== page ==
So as you can probably guess, today’s hike was out to Summerland. Summerland is about a 8.4 mile return with just over 2000 feet elevation change. The actual trail out to Summerland is part of the Wonderland trail. Wonderland is a 90 something mile trail (96 I think?) that circles Mount Rainier. The overall trail has elevation changes of over 20,000 feet (combined) and about 250 people hike the full loop each year. Many others hike sections hike portions of it. There’s also plenty of day hikes that follow the Wonderland trail for portions of it. The trailhead was on the way to Sunrise (yes another name that may have caught my attention), so we had to get an early start. Sunrise is about 2 hours driving from Paradise so we knew it would take a bit to get there. From what I’d read Summerland is a fairly popular trail in summer but has limited parking so an early start was called for. Funnily enough it isn’t listed in any of the visitor trail maps, which for some reason only list trails starting from the actual visitor centres. But I had my instructions on where it was so we were set.
The alarm was set for 6:00AM and we were on the road by 6:30AM. We arrived at the trailhead around 8:00AM, restocked our CamelBaks and hit the trail. The trail was under tree canopy for the majority of the journey uphill. A nice change as it was a lot cooler. The weather is in a bit of a heatwave at the moment so it’s 90+ fahrenheit which is mid 30’s celsius. It’s supposed to be getting close to 100 on Sunday! The trail gradually climbed and we reached a small meadow thing which had flowers which we weren’t sure whether was Summerland (no map). Basically my instructions said something along the line of crossing the creek and then there would be a steep 0.5 mile climb up to Summerland. We had a snack then debated whether we were there or not. The trail seemed to keep going uphill and the first bit didn’t seem particular alpine-ish. The portion after the creek to where we were wasn’t partially steep so the feeling was that it was probably actually 0.5 of a steep climb not 0.5 from the creek. So we started going uphill. Along the way a guy was coming up so we asked him if he knew whether the thing below us was Summerland. He’d done the trail before and he told us nope, Summerland was up all the switchbacks and that it was a huge meadow that was pretty with campsites and a pit toilet. So upwards we kept going. Soon we arrived at Summerland and yep it was a huge meadow. The flowers were in early bloom. July-August is when they really take off. We sat down on a rock for a rest surrounded by the meadow with Rainier in the background. The occasional marmot was scurrying around the place. A cute thing was the marmot we encountered on our way back down. We’d just left the toilet and wanted to take a track down to the main trail but a marmot decided it wanted to dig and play with the rocks on the track. It just sat there, then decided to go lie down on the side of the trail. Then it decided it wanted to eat again, ran up to a flower stalk grabbed it pulled it down and ate it. And ate more flowers. The hike back down was fairly uneventful, just very hot as the temperature had heated up since we left in the morning.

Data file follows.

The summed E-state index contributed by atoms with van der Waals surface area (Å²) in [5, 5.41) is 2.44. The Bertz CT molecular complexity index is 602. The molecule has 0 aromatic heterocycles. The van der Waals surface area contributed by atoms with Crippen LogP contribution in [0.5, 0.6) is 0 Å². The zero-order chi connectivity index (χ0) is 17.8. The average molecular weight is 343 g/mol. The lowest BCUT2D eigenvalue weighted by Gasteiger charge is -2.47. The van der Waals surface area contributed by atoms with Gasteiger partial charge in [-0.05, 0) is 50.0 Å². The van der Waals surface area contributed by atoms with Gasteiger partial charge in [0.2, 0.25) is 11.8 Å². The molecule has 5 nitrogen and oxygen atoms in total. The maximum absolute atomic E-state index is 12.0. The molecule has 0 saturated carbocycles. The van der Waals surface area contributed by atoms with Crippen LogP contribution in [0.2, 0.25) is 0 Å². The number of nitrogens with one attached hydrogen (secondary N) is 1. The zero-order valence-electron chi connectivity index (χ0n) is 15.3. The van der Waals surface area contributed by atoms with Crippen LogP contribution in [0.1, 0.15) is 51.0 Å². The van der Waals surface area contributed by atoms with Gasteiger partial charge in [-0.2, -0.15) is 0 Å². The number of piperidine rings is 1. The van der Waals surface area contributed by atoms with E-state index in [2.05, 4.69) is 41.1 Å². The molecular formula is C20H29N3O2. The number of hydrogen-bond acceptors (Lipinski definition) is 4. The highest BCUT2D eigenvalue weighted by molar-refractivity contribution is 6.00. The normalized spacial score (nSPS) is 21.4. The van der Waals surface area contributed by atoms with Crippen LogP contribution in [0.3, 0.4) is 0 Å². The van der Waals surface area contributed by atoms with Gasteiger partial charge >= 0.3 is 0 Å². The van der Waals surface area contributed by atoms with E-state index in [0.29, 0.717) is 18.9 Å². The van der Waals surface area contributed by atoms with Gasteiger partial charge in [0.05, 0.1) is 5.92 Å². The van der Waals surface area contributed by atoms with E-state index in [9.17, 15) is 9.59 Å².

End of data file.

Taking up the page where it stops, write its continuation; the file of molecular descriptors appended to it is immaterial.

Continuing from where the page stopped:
After Summerland we headed over to Sunrise as it wasn’t too far away. Sunrise visitor services and facilities don’t actually open till tomorrow (Saturday) but with the lack of snow season the area is open for hiking now. It’s the highest visitor centre point in the park and the mountain looms in it’s background. We didn’t do any hiking up there as it was super hot but it did offer different views of the park. Then on the way back down we stopped of at Grove of the Patriarchs Trail as it was only a 1.1 mile trail and went though old growth forest. It was an okay trail. It’s probably a trail more catered to day trippers, as you can definitely see the same/similar things in better forms doing a longer trail or visiting parks like Sequoia or the Redwoods. But it did have descriptive boards describing the various trees and how forest ecosystems worked which is great for education.